East Village (Manhattan) tour
A rich and complicated neighborhood with numerous facets
Consider combining (part of) the East Village with (part of) the Lower East Side for a longer tour that encompasses what was once seen as a single neighborhood.
From 14th Street to Houston Street, the East Village was once considered part of the greater Lower East Side, albeit with an activist history of its own. But since the 1960s, it's carved out a different identity or, rather, identities, from college town (NYU, New School, Cooper Union) to hippies and punks, from nightlife capital to home of churches (some quite creative), synagogues, and mosques. It's got the famous St. Marks Place, as well as far less-traveled streets.
Depending on how you look at it, the East Village is a neighborhood where tenant activists and squatters/homesteaders reclaimed streets plagued by blight (and the drug trade), birthed community gardens from rubble, and established affordable housing--and a place where real estate developers have relentlessly renovated and built anew. Or, maybe, it's both--because it contains multitudes.
The East Village houses Little Tokyo and also a string of modern Chinese restaurants, but once was "Little Germany: (aka Kleindeutschland) and a home for eastern European Jewish immigrants.
It's a neighborhood with small restaurants, quirky shops, and a lively bar scene, as well as a thriving home for the arts, including visual arts, spoken word, music, and theater--even as small venues, and the wild spirit of decades past, diminish.
It's a tolerant neighborhood, home to a longstanding gay presence, as well as numerous social service organizations. In fact, a homeless shelter on the Bowery neighbors the chi-chi John Varvatos shop that once housed the punk mecca CBGB.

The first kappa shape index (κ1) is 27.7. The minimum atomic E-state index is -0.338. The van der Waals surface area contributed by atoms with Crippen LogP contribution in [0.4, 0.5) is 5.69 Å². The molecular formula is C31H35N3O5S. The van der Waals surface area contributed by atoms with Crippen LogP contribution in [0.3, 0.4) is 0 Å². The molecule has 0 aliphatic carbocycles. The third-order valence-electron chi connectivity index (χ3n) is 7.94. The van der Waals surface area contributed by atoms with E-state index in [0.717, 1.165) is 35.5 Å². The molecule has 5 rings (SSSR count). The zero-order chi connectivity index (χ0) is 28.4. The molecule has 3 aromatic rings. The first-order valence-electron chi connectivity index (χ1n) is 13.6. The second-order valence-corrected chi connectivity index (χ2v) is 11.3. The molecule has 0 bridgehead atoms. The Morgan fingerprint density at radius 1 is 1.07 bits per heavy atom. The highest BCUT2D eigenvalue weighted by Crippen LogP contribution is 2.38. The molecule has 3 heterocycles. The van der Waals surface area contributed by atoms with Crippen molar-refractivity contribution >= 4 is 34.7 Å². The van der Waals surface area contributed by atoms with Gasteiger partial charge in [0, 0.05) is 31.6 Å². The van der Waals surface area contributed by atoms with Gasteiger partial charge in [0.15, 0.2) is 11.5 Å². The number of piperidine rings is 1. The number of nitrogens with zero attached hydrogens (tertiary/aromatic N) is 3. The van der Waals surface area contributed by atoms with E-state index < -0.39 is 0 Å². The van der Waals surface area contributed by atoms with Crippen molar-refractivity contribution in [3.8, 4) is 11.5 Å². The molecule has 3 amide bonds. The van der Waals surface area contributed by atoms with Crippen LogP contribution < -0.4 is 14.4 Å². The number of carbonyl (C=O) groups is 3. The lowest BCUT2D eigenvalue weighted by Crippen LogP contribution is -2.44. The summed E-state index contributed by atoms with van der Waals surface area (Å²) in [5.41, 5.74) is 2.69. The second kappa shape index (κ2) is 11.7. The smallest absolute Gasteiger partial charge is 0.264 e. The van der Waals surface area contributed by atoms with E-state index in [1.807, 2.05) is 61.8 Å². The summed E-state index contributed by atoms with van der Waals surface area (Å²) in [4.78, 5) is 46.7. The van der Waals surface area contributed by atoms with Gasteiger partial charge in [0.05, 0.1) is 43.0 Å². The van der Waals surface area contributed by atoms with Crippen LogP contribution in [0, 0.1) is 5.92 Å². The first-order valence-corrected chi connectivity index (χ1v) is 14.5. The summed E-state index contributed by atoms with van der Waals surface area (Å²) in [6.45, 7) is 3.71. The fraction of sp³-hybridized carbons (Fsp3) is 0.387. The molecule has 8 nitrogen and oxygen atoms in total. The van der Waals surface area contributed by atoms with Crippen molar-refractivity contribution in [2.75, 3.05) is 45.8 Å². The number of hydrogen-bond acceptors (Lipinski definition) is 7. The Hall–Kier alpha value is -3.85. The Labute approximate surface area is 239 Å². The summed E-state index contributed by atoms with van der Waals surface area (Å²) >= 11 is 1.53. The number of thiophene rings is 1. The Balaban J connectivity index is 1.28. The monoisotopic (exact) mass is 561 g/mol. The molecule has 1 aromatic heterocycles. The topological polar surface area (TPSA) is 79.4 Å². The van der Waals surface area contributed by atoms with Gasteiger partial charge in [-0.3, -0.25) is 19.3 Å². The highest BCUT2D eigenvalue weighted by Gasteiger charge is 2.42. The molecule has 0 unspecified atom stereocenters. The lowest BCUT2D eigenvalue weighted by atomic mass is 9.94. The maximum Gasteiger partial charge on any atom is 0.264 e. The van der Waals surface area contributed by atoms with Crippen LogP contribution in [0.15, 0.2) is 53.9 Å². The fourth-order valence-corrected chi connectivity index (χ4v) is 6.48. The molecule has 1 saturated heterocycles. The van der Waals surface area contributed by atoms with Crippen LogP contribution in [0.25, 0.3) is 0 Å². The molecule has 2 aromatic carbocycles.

The East Village today also houses the institutions (museum, credit union, churches) and restaurants of Little Ukraine, which has gained new attention since Russia's 2022 invasion of Ukraine. There's also a smaller Polish and Slovenian presence, as well as remnants of an Irish one.
The neighborhood contains the lost Yiddish Rialto, with the remnant Walk of Fame outside the (former) Second Avenue Deli, as well as several synagogue buildings, some extant and others converted, that, when built, were in the Lower East Side.
At the western end of the East Village are Union Square and Astor Place, sites where commercial development has proceeded most forcefully, feeding on the proximity of the West Village and the growing university presence.
At the eastern end is Alphabet City (Avenues A,B,C, & D), around Tompkins Square Park, with part of the area dubbed "Loisaida" (Spanglish for "Lower East Side") by the Nuyorican population, those Puerto Ricans (and their descendants) who arrived significantly in the 1940s and 1950s. That eastern section has a particularly large array of community gardens, which signal how community spirit trumped abandonment.
East Village tour highlights
We can walk briskly and thus see much more of the neighborhood than most other tours.
That means we can range from Union Square at the north to Houston Street at the south, and from the Bowery at west to Avenue C/D at the east. The western end is well-gentrified, the eastern far less so, depending on the blocks. (Avenue D is anchored by public housing.)
We'll see some unusual things, like the magical mosaics a neighborhood artist added to light poles, the city's first public housing development, and an early 19th-century garden cemetery. We can walk on busy St. Mark's Place, other more charming shopping & dining blocks., and go to Tompkins Square Park and other sites memorialized in Rent.
If you're hungry, we can snack, but it would unwise just to focus on food. That said, there are numerous bakeries, ice cream shops, coffeehouses, and a classic Italian pasticceria. If you want any dinner or drinking recommendations, let me know.
Distance from Midtown Manhattan: 10-20 minutes by subway/bus/taxi
Basic tour length: 2.5+ hours (see fees). Longer if we add the adjacent Lower East Side.
Starting place: Varies, but typically near Union Square. We can also start near Houston Street or Astor Place/Cooper Square.
Ending place: Depends on starting place.
Highlights: Immigrant history, Jewish history, new development, shopping and snacking,
Before (or after) tour: Union Square Greenmarket (M,W,F, Sat.). Many food & snack options.
After (or during) tour: Many food & drink options.
Potential tour extensions with me: Lower East Side. Williamsburg (easy trip on L train to Brooklyn).
Why I like leading this tour: The East Village is large and complicated, with many layers. Some (good) tours focus on food, or punk rock history, or Little Ukraine, or architecture. I've finally spent enough time scouting around to synthesize a wide-ranging tour.